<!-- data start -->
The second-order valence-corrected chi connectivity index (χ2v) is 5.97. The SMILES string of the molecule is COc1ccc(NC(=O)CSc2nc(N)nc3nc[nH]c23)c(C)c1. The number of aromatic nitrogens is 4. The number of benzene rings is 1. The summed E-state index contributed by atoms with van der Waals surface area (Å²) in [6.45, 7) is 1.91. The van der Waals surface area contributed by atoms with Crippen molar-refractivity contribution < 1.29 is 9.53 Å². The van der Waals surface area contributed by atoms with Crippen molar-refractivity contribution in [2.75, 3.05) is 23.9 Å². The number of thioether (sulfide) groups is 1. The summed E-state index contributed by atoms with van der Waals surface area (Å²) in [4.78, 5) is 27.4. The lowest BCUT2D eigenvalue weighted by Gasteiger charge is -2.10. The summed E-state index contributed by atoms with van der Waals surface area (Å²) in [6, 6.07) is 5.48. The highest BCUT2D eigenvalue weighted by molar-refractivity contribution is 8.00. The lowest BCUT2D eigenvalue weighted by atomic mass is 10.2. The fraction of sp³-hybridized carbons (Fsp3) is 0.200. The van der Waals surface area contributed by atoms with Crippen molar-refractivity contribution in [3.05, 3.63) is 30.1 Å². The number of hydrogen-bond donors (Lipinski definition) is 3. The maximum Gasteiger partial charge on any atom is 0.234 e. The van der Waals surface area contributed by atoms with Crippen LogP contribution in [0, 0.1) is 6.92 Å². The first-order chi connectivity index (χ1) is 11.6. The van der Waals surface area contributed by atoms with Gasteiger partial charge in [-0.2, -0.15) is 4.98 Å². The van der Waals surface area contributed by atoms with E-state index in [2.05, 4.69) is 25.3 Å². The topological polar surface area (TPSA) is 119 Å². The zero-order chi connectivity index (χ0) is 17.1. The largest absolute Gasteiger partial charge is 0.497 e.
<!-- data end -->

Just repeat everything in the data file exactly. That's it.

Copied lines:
The second-order valence-corrected chi connectivity index (χ2v) is 5.97. The SMILES string of the molecule is COc1ccc(NC(=O)CSc2nc(N)nc3nc[nH]c23)c(C)c1. The number of aromatic nitrogens is 4. The number of benzene rings is 1. The summed E-state index contributed by atoms with van der Waals surface area (Å²) in [6.45, 7) is 1.91. The van der Waals surface area contributed by atoms with Crippen molar-refractivity contribution < 1.29 is 9.53 Å². The van der Waals surface area contributed by atoms with Crippen molar-refractivity contribution in [2.75, 3.05) is 23.9 Å². The number of thioether (sulfide) groups is 1. The summed E-state index contributed by atoms with van der Waals surface area (Å²) in [4.78, 5) is 27.4. The lowest BCUT2D eigenvalue weighted by Gasteiger charge is -2.10. The summed E-state index contributed by atoms with van der Waals surface area (Å²) in [6, 6.07) is 5.48. The highest BCUT2D eigenvalue weighted by molar-refractivity contribution is 8.00. The lowest BCUT2D eigenvalue weighted by atomic mass is 10.2. The fraction of sp³-hybridized carbons (Fsp3) is 0.200. The van der Waals surface area contributed by atoms with Crippen molar-refractivity contribution in [3.05, 3.63) is 30.1 Å². The number of hydrogen-bond donors (Lipinski definition) is 3. The maximum Gasteiger partial charge on any atom is 0.234 e. The van der Waals surface area contributed by atoms with Crippen LogP contribution in [0, 0.1) is 6.92 Å². The first-order chi connectivity index (χ1) is 11.6. The van der Waals surface area contributed by atoms with Gasteiger partial charge in [-0.2, -0.15) is 4.98 Å². The van der Waals surface area contributed by atoms with E-state index in [2.05, 4.69) is 25.3 Å². The topological polar surface area (TPSA) is 119 Å². The zero-order chi connectivity index (χ0) is 17.1. The largest absolute Gasteiger partial charge is 0.497 e.